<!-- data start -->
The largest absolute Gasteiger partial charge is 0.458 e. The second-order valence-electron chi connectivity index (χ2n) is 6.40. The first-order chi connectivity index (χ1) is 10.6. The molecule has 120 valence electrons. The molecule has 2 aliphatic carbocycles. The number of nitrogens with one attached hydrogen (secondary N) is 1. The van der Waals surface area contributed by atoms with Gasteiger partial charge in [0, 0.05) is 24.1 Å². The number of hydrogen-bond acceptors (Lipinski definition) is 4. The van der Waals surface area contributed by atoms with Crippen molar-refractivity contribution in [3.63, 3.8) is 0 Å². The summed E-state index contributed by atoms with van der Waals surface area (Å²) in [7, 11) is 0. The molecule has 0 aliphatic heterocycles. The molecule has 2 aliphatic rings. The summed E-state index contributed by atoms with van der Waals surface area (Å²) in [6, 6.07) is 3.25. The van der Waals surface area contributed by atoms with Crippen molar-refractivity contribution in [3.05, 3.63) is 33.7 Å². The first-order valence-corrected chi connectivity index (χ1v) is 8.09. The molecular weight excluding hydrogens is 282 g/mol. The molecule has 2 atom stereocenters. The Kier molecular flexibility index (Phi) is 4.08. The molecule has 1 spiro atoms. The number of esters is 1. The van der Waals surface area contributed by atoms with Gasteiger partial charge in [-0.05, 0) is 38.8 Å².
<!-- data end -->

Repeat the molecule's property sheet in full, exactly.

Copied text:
The largest absolute Gasteiger partial charge is 0.458 e. The second-order valence-electron chi connectivity index (χ2n) is 6.40. The first-order chi connectivity index (χ1) is 10.6. The molecule has 120 valence electrons. The molecule has 2 aliphatic carbocycles. The number of nitrogens with one attached hydrogen (secondary N) is 1. The van der Waals surface area contributed by atoms with Gasteiger partial charge in [0, 0.05) is 24.1 Å². The number of hydrogen-bond acceptors (Lipinski definition) is 4. The van der Waals surface area contributed by atoms with Crippen molar-refractivity contribution in [3.63, 3.8) is 0 Å². The summed E-state index contributed by atoms with van der Waals surface area (Å²) in [7, 11) is 0. The molecule has 0 aliphatic heterocycles. The molecule has 2 aliphatic rings. The summed E-state index contributed by atoms with van der Waals surface area (Å²) in [6, 6.07) is 3.25. The van der Waals surface area contributed by atoms with Crippen molar-refractivity contribution in [3.05, 3.63) is 33.7 Å². The first-order valence-corrected chi connectivity index (χ1v) is 8.09. The molecular weight excluding hydrogens is 282 g/mol. The molecule has 2 atom stereocenters. The Kier molecular flexibility index (Phi) is 4.08. The molecule has 1 spiro atoms. The number of esters is 1. The van der Waals surface area contributed by atoms with Gasteiger partial charge in [-0.05, 0) is 38.8 Å².